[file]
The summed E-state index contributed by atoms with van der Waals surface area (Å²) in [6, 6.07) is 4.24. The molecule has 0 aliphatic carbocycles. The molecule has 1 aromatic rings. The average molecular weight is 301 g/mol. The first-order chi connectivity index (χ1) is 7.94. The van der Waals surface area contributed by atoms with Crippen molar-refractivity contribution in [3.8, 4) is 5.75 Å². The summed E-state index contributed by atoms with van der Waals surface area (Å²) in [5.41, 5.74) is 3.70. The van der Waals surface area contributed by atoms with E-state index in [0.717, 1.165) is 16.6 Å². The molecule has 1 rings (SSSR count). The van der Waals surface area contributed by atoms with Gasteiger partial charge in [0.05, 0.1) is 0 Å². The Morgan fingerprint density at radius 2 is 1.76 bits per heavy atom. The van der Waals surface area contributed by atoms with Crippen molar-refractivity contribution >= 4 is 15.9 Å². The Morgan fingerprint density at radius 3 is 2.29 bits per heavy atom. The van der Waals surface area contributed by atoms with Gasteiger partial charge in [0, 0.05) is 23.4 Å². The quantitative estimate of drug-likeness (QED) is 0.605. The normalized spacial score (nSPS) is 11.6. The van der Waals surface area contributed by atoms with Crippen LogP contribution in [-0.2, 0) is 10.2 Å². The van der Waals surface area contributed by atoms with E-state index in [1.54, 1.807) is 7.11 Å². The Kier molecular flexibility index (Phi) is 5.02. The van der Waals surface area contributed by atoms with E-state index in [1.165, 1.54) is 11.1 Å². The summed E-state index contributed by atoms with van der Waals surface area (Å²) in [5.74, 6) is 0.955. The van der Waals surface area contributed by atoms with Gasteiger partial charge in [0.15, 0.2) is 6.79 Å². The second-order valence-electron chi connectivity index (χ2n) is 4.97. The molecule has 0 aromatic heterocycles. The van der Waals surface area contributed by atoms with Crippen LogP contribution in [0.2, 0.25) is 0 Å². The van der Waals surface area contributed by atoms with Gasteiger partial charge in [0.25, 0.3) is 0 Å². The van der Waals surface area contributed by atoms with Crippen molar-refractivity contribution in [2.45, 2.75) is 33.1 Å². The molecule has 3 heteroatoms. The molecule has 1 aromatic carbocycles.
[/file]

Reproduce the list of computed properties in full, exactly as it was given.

The summed E-state index contributed by atoms with van der Waals surface area (Å²) in [6, 6.07) is 4.24. The molecule has 0 aliphatic carbocycles. The molecule has 1 aromatic rings. The average molecular weight is 301 g/mol. The first-order chi connectivity index (χ1) is 7.94. The van der Waals surface area contributed by atoms with Crippen molar-refractivity contribution in [3.8, 4) is 5.75 Å². The summed E-state index contributed by atoms with van der Waals surface area (Å²) in [5.41, 5.74) is 3.70. The van der Waals surface area contributed by atoms with E-state index in [0.717, 1.165) is 16.6 Å². The molecule has 1 rings (SSSR count). The van der Waals surface area contributed by atoms with Gasteiger partial charge in [0.05, 0.1) is 0 Å². The Morgan fingerprint density at radius 2 is 1.76 bits per heavy atom. The van der Waals surface area contributed by atoms with Crippen molar-refractivity contribution >= 4 is 15.9 Å². The Morgan fingerprint density at radius 3 is 2.29 bits per heavy atom. The van der Waals surface area contributed by atoms with Gasteiger partial charge in [0, 0.05) is 23.4 Å². The quantitative estimate of drug-likeness (QED) is 0.605. The normalized spacial score (nSPS) is 11.6. The van der Waals surface area contributed by atoms with Crippen LogP contribution in [-0.2, 0) is 10.2 Å². The van der Waals surface area contributed by atoms with E-state index in [1.54, 1.807) is 7.11 Å². The Kier molecular flexibility index (Phi) is 5.02. The van der Waals surface area contributed by atoms with E-state index in [1.165, 1.54) is 11.1 Å². The summed E-state index contributed by atoms with van der Waals surface area (Å²) in [5.74, 6) is 0.955. The van der Waals surface area contributed by atoms with Gasteiger partial charge in [0.15, 0.2) is 6.79 Å². The second-order valence-electron chi connectivity index (χ2n) is 4.97. The molecule has 0 aromatic heterocycles. The van der Waals surface area contributed by atoms with Crippen LogP contribution in [0.2, 0.25) is 0 Å². The van der Waals surface area contributed by atoms with Gasteiger partial charge in [0.25, 0.3) is 0 Å². The van der Waals surface area contributed by atoms with Crippen molar-refractivity contribution in [2.45, 2.75) is 33.1 Å². The molecule has 3 heteroatoms. The molecule has 1 aromatic carbocycles.